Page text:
The oil and gas business has become as much about bytes as barrels in recent years. Artificial intelligence, the internet of things (IoT), big data, and the ongoing digitization of the industry have not only made it a more-efficient machine but also a target to unscrupulous sorts looking to confound, cash in, and move on. As more information comes forward regarding the May 2021 ransomware attack on Colonial Pipeline, it appears to have been a cash grab with the knock-on effect of physically crippling the company’s flow of fuel to East Coast states.
The outage was never the goal, but what it if had been? That question, or one similar, was part of what got the US Department of Homeland Security (DHS) involved and the subsequent announcement of a Security Directive that will require critical-pipeline owners and operators to report confirmed and potential cybersecurity incidents to the DHS Cybersecurity and Infrastructure Security Agency (CISA) and to designate a cybersecurity coordinator, to be available 24 hours a day, 7 days a week. It will also require critical-pipeline owners and operators to review their current practices as well as to identify any gaps and related remediation measures to address cyber-related risks and report the results to the Transportation Security Administration and CISA within 30 days.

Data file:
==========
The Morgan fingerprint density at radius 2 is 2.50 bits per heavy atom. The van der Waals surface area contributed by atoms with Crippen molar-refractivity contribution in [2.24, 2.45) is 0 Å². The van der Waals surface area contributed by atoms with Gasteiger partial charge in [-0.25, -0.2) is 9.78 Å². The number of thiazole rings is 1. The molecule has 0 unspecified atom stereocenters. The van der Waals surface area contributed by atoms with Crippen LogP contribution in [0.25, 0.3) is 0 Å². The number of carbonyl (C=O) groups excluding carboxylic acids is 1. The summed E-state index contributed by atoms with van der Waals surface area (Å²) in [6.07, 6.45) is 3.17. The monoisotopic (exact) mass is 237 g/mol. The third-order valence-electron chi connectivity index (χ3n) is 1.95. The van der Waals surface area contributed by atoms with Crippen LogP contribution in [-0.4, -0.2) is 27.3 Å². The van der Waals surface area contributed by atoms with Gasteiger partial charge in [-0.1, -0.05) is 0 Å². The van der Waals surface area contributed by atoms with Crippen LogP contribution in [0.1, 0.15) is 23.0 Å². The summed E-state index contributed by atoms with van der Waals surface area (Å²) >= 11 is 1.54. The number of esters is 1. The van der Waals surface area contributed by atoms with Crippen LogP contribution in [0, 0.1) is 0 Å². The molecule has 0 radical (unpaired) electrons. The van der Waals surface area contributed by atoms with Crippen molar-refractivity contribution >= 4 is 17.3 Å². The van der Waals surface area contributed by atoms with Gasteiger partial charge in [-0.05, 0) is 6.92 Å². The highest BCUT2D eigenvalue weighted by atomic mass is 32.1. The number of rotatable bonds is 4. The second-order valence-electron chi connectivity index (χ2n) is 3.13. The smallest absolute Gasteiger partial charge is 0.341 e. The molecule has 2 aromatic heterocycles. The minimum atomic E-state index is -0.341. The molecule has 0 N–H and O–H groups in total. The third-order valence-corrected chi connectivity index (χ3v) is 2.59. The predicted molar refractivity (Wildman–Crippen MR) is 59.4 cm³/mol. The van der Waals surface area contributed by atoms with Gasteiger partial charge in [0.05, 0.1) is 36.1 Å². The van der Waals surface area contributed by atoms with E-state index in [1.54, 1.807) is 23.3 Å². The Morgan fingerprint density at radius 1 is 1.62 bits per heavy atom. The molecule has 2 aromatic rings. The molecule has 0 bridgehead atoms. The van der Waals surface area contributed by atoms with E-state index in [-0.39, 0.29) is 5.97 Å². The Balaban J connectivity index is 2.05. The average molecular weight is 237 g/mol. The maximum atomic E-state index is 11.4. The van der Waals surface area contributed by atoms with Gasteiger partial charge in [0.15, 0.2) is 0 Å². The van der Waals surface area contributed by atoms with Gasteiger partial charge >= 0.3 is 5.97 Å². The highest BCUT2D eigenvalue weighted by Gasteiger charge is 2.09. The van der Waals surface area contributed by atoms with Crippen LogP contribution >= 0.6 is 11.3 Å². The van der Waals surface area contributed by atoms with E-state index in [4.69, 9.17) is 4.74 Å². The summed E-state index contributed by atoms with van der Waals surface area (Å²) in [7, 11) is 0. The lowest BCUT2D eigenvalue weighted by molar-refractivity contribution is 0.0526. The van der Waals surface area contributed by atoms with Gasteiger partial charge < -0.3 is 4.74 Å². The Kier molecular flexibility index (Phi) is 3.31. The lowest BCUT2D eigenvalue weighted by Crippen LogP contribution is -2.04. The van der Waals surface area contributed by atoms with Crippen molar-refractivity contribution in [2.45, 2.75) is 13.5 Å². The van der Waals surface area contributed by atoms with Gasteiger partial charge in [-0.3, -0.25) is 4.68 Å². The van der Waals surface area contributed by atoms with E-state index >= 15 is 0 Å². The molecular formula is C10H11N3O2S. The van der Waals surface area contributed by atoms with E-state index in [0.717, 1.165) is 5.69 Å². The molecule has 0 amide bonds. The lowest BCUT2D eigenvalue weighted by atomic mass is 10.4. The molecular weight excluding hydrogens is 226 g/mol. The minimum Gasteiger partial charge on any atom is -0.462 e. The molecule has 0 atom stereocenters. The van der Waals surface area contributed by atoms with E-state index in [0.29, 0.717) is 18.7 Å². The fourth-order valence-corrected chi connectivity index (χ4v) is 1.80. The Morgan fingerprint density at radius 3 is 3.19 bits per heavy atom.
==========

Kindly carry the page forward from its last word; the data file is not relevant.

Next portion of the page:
The bad guys made off with over $4 million in the Colonial attack; however, the US Department of Justice was able to recover about $2.3 million in the cryptocurrency paid by the pipeline operator. But the Colonial breach wasn’t a first for the oil and gas industry, and it certainly won’t be the last. As more of the oil field comes online, it creates additional access points for would-be villains to pounce. What makes the cybersecurity threat unique compared to other obstacles in the industry is that it is likely unsolvable, only manageable.
“This will likely be a forever problem,” said Donald Paul, research professor of engineering at the University of Southern California and former CTO at Chevron. “It’s not like you can do something and fix it all, because ultimately, as the technology changes, as you add more digital systems, more vulnerabilities show up, and then the bad guys figure out how to crack them. It’s an ongoing process.”